How movable collateral reforms are contributing to better access to credit

May 26th, 2023

Credit is often referred to as the lifeblood of a modern economy, crucial for the growth of enterprises, employment, and the economy. In credit transactions, lenders often have limited information about a borrower’s characteristics that would minimise the repayment risk. The pledging of collateral by the borrower to the lender is a widespread practice used to mitigate this risk.

The “Costs of collateral in Kenya: Opportunities for reform (2009)” study documented the collateral process in Kenya and the costs associated with the steps involved. The study identified constraints in the collateral process which altogether contributed more than 1% of the cost of credit secured by the collateral at the time. One of the constraints identified was the multiplicity of laws that impacted on the collateral process. From 2015 to 2017, the Government of Kenya with support from FSD Kenya and World Bank embarked on a reforms process to address some of the constraints identified.

This culminated with the enactment of the Movable Property Security Rights (MPSR) Act that unified various legal provisions that governed the use of movable collateral into a single piece of legislation. It also provided for the establishment of an electronic movable collateral registry, managed by The Business Registration Service, replacing the paper-based chattels registry. These reforms have yielded tangible benefits. As of June 2022, over 600,000 initial notices had been registered through the registry. The number and value of credit facilities granted using the registry has grown steadily over the years.1 A standout benefit has been the expansion in the types of movable assets that can be used as collateral, from livestock, crops in the field and intellectual property.

Typically, credit providers have had an overreliance on fixed collateral, usually land, thus limiting the credit provision to those who possess it. This has disproportionately impacted women who tend to own less land due to gendered social norms and formal rules. As such, addressing constraints that impede on the use of movable collateral will go a long way in expanding access to currently underserved segments, including women.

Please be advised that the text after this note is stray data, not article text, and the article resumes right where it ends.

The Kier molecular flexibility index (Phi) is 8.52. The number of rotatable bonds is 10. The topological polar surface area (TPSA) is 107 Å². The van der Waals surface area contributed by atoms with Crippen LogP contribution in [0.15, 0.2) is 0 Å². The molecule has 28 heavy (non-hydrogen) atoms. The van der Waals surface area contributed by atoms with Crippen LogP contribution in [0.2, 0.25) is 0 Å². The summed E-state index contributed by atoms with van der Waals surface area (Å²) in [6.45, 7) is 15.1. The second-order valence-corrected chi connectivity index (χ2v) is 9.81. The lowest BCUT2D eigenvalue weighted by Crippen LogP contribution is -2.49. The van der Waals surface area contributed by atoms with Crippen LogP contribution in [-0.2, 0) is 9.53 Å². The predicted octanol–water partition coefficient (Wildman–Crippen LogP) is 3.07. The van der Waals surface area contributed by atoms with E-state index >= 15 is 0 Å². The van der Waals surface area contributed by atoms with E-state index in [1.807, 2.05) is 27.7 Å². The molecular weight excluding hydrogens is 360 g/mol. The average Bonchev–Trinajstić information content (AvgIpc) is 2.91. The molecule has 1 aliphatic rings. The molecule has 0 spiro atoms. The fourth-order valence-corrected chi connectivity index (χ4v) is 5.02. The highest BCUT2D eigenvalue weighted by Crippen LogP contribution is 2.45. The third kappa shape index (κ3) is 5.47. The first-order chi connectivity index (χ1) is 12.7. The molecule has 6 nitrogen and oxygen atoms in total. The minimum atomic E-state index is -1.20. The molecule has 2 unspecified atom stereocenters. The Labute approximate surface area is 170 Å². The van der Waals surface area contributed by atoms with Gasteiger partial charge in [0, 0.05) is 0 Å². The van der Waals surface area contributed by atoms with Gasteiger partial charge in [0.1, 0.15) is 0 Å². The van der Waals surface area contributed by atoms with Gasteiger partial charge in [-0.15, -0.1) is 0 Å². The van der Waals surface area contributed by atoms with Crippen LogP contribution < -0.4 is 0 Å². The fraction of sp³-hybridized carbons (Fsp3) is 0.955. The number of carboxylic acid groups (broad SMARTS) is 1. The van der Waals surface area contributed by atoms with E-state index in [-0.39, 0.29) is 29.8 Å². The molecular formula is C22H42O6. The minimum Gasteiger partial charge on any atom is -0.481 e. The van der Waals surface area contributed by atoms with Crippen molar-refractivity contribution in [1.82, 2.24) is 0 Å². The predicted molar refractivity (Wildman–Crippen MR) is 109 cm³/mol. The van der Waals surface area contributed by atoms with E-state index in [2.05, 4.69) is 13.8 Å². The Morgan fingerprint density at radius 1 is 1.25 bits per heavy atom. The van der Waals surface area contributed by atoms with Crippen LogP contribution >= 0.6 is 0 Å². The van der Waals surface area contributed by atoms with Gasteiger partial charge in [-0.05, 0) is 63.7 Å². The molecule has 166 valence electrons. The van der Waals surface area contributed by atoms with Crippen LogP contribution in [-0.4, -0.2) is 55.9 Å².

Alongside benefits have been challenges and aspirations for improvements. In 2022, FSD Kenya supported the Business Registration Service on a process to further strengthen the legal framework.

The objective was to identify the legal provisions that needed to be harmonised or enacted to enhance the effectiveness of the framework. The review further identified new legal provisions required to accommodate market developments that have occurred since the MPSR Act was enacted.

FSD Kenya also supported the Business Registration Service to conduct a technical review of the registry. The objective was to identify the technical upgrades required to improve the registry’s functionality and enhance the users’ experience. The review identified three priority areas for upgrading:

  • the reporting module to facilitate the generation of statistical and visual reports. This will include the capability to generate gender-disaggregated data and reports.
  • the expansion of the categories of user accounts to provide for individual, institutional and agent accounts
  • and integration with other systems outside BRS that hold records of movable assets that are used as collateral FSD Kenya is already supporting BRS to undertake these upgrades.

While Kenya has made great strides in developing its credit market, a lot more needs to be done. Addressing the constraints that impede the efficient functioning of the market is thus a policy priority. Much of FSD Kenya’s current and future work will be geared towards supporting these efforts.



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